Militants deny link to Pakistani doctor in bin Laden case
DERA ISMAIL KHAN/PESHAWAR, Pakistan
DERA ISMAIL KHAN/PESHAWAR, Pakistan (Reuters) - Deepening the mystery in a case that is straining Islamabad's relations with Washington, a Pakistani militant group said on Thursday it never had ties to a doctor who helped the CIA find Osama bin Laden, even though he was jailed for aiding them.
Last week, after Dr Shakil Afridi was convicted by a court in the Khyber tribal region near the Afghan border, Pakistani officials said the decision was based on treason charges for helping the CIA and conspiring against the state.
After that announcement rankled the United States, Pakistani officials said the doctor had a history of womanizing, sexual harassment and assault and stealing, allegations that could not be independently confirmed.
A court document released on Wednesday stated that Afridi was imprisoned for 33 years for supporting the Lashkar-e-Islam (LI) militant group.
"There is no truth to this. We want to get him ourselves. If we get hold of him, we are going to punish him according to sharia law," Abdul Rasheed, an LI commander, told Reuters.
Rasheed said Afridi was a bad doctor who had mistreated people and that was why the militants wanted to punish him.
"He is a traitor, an enemy of Islam, a greedy blackmailer."
The comments are likely to raise new questions about Afridi's case, which has come to symbolize the strains in the alliance between Pakistan and the United States. U.S. officials hail Afridi as a hero who helped the CIA track down bin Laden.
The al Qaeda chief was killed by U.S. Navy SEALs in a raid in the Pakistani garrison town of Abbottabad in May last year.
U.S. Defense Secretary Leon Panetta suggested Afridi's sentence would hurt efforts to repair ties damaged by several events, including the unilateral raid that killed bin Laden.
Pakistani officials describe bin Laden's long presence in Abbottabad as a security lapse and reject suggestion that members of the military or intelligence services were complicit in hiding him there
U.S.-Pakistan cooperation is critical for weakening the Taliban insurgency in neighboring Afghanistan.
Failure to do so could hurt President Barack Obama's re-election bid. The United States and Pakistan are deadlocked in talks over re-opening supply routes through Pakistan to NATO troops in Afghanistan - closed by Islamabad after a NATO cross-border air attack killed 24 Pakistani soldiers last year.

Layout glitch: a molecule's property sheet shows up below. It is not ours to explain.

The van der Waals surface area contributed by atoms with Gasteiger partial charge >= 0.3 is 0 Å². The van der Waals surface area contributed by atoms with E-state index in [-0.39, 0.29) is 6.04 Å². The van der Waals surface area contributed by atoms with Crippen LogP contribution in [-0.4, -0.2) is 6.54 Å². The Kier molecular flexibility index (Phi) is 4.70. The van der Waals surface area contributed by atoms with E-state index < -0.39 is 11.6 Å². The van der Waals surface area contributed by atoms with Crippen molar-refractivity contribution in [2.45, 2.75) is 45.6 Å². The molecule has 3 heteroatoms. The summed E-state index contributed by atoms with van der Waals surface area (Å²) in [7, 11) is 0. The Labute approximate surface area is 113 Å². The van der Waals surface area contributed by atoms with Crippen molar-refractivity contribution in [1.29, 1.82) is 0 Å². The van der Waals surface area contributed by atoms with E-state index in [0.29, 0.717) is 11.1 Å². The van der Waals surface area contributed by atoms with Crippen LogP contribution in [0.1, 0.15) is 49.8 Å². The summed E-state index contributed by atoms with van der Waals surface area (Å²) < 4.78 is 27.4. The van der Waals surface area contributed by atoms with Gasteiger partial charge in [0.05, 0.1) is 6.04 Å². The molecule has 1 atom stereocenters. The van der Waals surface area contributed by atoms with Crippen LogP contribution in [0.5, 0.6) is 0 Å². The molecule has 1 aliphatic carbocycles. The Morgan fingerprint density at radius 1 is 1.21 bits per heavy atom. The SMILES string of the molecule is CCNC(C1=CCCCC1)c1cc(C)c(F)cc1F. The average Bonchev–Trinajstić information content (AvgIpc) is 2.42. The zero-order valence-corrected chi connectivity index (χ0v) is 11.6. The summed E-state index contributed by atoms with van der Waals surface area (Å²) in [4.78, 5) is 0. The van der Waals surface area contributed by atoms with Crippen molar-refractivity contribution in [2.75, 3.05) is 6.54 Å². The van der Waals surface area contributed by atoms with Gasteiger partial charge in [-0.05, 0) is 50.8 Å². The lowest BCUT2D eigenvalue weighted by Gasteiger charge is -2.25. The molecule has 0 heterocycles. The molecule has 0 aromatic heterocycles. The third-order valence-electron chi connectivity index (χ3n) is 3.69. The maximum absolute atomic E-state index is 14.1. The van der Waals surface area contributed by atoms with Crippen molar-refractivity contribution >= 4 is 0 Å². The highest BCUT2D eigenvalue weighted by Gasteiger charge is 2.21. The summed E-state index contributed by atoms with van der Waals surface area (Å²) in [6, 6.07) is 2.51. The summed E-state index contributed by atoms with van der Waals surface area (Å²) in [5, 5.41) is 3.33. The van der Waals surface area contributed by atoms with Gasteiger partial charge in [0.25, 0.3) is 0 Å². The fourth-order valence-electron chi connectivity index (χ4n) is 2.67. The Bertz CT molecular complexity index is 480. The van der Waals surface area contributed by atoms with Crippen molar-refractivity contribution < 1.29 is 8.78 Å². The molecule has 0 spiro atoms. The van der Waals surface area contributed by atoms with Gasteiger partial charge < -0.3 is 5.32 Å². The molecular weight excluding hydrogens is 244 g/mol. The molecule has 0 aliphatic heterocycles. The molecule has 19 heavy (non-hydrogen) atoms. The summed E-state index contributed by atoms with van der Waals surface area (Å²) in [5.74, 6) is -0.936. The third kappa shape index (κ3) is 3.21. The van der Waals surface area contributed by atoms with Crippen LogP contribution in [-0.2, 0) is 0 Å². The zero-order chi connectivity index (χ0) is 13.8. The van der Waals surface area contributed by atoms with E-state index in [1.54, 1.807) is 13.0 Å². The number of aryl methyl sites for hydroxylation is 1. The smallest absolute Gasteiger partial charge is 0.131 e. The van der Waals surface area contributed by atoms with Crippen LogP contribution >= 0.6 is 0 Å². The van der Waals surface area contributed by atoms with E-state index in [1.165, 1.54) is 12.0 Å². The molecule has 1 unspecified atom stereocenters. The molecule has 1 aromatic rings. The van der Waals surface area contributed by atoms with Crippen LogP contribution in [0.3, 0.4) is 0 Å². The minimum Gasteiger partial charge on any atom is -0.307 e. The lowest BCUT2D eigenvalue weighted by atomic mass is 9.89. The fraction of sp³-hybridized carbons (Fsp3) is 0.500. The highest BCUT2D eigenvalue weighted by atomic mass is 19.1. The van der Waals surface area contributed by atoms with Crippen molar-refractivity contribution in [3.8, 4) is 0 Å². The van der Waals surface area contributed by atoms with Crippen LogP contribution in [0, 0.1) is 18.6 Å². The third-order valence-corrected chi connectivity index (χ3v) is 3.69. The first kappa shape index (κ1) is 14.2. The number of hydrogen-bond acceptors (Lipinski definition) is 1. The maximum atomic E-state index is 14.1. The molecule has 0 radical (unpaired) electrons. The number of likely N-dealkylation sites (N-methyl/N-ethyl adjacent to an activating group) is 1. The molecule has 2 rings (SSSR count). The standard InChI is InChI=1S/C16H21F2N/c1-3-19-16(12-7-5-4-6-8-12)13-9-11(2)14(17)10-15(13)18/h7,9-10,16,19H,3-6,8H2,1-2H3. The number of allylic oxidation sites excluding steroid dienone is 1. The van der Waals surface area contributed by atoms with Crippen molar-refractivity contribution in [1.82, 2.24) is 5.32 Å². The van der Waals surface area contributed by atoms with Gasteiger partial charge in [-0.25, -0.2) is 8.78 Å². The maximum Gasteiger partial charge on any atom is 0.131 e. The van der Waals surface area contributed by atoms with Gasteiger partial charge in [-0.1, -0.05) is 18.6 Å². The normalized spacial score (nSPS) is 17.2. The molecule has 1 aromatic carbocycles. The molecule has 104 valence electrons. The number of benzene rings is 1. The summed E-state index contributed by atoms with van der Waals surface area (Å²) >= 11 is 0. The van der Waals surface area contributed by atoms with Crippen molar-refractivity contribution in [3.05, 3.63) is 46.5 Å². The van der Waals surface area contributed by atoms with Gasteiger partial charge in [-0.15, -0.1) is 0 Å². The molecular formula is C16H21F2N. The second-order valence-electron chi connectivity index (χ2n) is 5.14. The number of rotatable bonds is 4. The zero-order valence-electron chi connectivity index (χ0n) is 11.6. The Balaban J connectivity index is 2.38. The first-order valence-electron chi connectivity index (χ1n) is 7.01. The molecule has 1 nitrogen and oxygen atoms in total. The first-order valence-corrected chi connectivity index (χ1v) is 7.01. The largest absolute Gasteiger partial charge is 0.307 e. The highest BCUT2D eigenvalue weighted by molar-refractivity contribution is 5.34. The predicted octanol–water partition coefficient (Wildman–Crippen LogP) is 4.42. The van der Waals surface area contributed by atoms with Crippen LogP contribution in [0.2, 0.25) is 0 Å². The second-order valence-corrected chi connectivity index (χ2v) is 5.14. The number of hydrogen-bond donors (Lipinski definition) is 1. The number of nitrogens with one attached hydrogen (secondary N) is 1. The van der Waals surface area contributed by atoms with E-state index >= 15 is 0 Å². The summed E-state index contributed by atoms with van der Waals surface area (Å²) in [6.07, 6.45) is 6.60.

In Washington, government sources said the United States was making strenuous efforts to win Afridi's release from jail.
LED BY FORMER BUS DRIVER
Citing intelligence reports, the court document states that Afridi was "in league" with LI, providing it with funding and medical treatment for its leaders. It noted his "love" for the group's leader, Mangal Bagh, a former bus driver turned warlord.
LI is a relatively small militant group based in Khyber, one of seven ethnic Pashtun tribal districts along the border that have never come under full government control.
It is not allied with any of the other major militant groups operating in nuclear-armed Pakistan.
U.S. officials often describe Pakistan as an unreliable partner in the war on militancy and demand tougher action against militant groups. Critics also say the judicial system has failed to take decisive action. Convictions for terrorism are rare, with appeals dragging on for years.
Pakistan security forces face an array of militant groups which sometimes battle each other, but often share the goal of toppling the government and imposing shariah law.
LI had several bloody clashes with the al-Qaeda linked Pakistani Taliban, seen as the biggest security threat to Pakistan, one of the most unstable countries in the world.
Former and current Pakistani security and intelligence officials say Afridi was a poorly qualified doctor.
LI, which made similar accusations, could be attacked by other militant organizations if it is seen as having cooperated with Afridi, who is in his late 40s.
"We punished him three years ago after people complained about him. He conducted improper surgeries, sold poor quality medicines and blackmailed people," said Rasheed.
"We caught him, fined him and distributed that money to the affected people. His surgeries had disabled many people. The government is inept so it never acted against him."
Afridi was tried in a tribal administration court, under laws which do not carry the death penalty. Some analysts said the decision was made to appease the United States.
The Pakistani Taliban had a similar interpretation.
"Shakil Afridi is a traitor, and the only punishment for a traitor is death. Pakistan's rulers are afraid of America, so they are not sentencing him to death," Pakistani Taliban spokesman Ehsanullah Ehsan told Reuters.
"Dr. Shakil Afridi caused the martyrdom of Osama bin Laden, who was a hero of Islam. If the Taliban get their hands on Shakil Afridi, we will cut him to pieces."
Afridi is in solitary confinement because authorities at the prison in the northwestern city of Peshawar fear militants or others may try to kill him.
"It is, therefore, necessary that under the present circumstances, the doctor should be given maximum security. He should be made secure," said his lawyer Samiullah Afridi.
(Additional reporting by Mark Hosenball in Washington; Writing by Michael Georgy; Editing by Ron Popeski)
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